I originally titled this “5 Shows That Defined My Childhood” but then realized I wasn’t exactly a child when I watched Friends. I was a pre-teen when I started watching—and some of the sex jokes went right over my head—and a “young adult” by the time the show ended. I can’t leave Friends out, though, because it was majorly life-defining for me. Dilemma! I decided to go with “5 Shows That Defined My Young Life,” but if we’re including the entire spectrum of my childhood through my teenage years, then this list probably only scratches the surface.
1. Boy Meets World
How it defined me: Aside from still harboring a secret love of floppy ’90s hair thanks in part to this show, Boy Meets World also gave me a deeply embedded love for well-developed TV romances. Cory and Topanga were my first OTP. For me, they were the precursor to Jim and Pam, Ross and Rachel, and Ben and Leslie. Cory+Topanga is the subconscious standard by which I measure all relationships, including my own.
How it defined me: Just as Boy Meets World is the standard by which I judge relationships, Friends is the standard by which I judge friendships. If you can’t eat a cheesecake on the floor with someone, then you’re not really friends in my book.
My sister and I were obsessed with this show for practically half our lives. My parents bought us every season on DVD as joint Christmas presents, and when we both moved out and had to decide who got the entire collection, it was heartbreaking. If only my parents had known the mental anguish they were going to cause, they surely would’ve bought us each our own copies. (Ultimately, my sister got Friends and I got our special edition Lord of the Rings box set. I think this means I’m the bigger nerd.)
I’ve seen most episodes more than I can count. I’m constantly being reminded of something that happened in Friends and can usually pinpoint the episode. Upon reflection, it might get a teensy bit annoying to the people around me, but I can’t help it! Friends occupies a very large chunk of my brain!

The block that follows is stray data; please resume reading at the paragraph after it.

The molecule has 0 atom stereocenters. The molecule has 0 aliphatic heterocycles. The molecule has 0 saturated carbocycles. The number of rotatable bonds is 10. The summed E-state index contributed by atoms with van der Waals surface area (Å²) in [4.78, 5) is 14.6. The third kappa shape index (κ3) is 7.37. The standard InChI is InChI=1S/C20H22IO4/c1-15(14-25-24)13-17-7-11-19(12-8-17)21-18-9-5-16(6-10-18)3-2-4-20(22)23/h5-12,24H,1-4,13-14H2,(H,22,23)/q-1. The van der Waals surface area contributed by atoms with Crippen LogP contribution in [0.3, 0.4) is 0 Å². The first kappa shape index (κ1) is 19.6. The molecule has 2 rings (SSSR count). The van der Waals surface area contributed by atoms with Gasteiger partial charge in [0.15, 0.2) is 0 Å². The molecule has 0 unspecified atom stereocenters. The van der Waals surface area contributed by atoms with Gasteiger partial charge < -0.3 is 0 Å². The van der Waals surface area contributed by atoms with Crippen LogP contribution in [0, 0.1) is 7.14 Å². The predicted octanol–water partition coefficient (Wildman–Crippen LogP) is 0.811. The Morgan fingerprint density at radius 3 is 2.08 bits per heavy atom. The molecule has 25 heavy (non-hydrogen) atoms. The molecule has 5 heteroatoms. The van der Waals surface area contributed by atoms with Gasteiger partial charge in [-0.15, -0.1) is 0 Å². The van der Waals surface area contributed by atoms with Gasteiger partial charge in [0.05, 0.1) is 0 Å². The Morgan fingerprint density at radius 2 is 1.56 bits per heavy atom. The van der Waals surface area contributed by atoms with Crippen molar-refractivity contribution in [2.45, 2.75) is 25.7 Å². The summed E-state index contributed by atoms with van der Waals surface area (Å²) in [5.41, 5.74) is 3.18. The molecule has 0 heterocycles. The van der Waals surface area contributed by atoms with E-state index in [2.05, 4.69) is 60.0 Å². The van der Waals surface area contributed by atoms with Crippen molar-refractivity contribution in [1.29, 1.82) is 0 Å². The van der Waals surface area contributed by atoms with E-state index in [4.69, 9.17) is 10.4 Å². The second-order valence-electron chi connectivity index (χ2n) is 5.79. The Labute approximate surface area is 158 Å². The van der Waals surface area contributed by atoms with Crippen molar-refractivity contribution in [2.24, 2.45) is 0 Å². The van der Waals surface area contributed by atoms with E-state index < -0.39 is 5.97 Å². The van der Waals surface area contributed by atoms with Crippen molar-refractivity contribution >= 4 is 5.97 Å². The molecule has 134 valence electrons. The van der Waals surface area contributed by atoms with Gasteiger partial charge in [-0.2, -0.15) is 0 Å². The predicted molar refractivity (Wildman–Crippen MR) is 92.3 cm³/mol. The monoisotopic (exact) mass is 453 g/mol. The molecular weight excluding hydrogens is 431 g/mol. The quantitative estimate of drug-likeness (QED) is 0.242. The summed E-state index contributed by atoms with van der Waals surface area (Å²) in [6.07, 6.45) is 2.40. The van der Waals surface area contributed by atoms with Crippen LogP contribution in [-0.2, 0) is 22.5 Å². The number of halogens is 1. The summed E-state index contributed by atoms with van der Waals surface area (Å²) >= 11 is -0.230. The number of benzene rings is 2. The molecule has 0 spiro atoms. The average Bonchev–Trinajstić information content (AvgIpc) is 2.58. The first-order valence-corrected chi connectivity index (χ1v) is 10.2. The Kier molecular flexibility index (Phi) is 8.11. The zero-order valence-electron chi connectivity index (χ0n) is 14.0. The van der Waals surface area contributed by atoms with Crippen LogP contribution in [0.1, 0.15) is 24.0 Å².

3. Batman: The Animated Series and Pokémon
How they defined me: I’m lumping these together because they influenced me in the same way, which is to say that they both reinforced my nerd cred. When I was a kid, I would come home from school, throw my backpack in my room, grab a snack, and then watch these shows, every day without fail. They were part of my routine, and I still get nostalgic whenever I see Harley Quinn or Pikachu. Most of what I know about Batman and Pokémon comes from their respective animated series. Mark Hamil’s Joker and Team Rocket will always be my favorites.
4. Sabrina the Teenage Witch
How it defined me: Basically, I still want to a be a witch. Looking back now, I’ve realized Sabrina was my childhood feminist hero. Not only was she a strong female lead, but she also had two female mentors with complete agency over their lives. The men on the show, including Sabrina’s boyfriend Harvey, were all secondary characters whose plotlines were subject to the witches’ stories. Plus, it was nice to see a show featuring a mostly female cast and not-so-“conventional” family airing in the family-oriented TGIF timeslot.
5. Various Other Assorted Cartoons
All those shown above, along with Pepper Ann, Recess, The Weekenders, Animaniacs, Tiny Toons, Darkwing Duck, TaleSpin, Gargoyles, Bobby’s World, Teenage Mutant Ninja Turtles, Garfield and Friends, AND EVEN MORE.
How they defined me: These shows collectively helped define me as a perpetually nostalgic ’90s kid-at-heart. We Millennials were nurtured by a unique period of history when technology was rapidly advancing before our eyes. We embraced it in the form of Game Boys and clunky PCs while still holding tight to our skateboards and bicycles and treehouses. And we all still want to be kids, because the ’90s were the heyday of kid-dom, the best time in history to be young and carefree.
Bonus! 3 TV Shows I Wish Had Defined My Childhood But That I Didn’t Watch Until I Was an Adult:
- The Simpsons – I’m sad I missed out on so many opportunities to annoy the crap out of people by telling them to “eat my shorts.”
- Buffy the Vampire Slayer – Buffy would have easily been Childhood Feminist Hero #2.
- Xena: Warrior Princess – Childhood Feminist Hero #3. Actually, I did watch this as a kid and distinctly remember being fascinated, but I only caught a few episodes. I remember it airing during the afternoon on Sundays, and since that was the weekend and it was still light outside, I was usually off pretending to be a heroine instead of watching one on TV. I didn’t watch the entire series until I was in my early twenties and binged it on Netflix, and now Xena is Adult Feminist Hero #1.
What are some of your favorite childhood shows? Let’s be nostalgic together!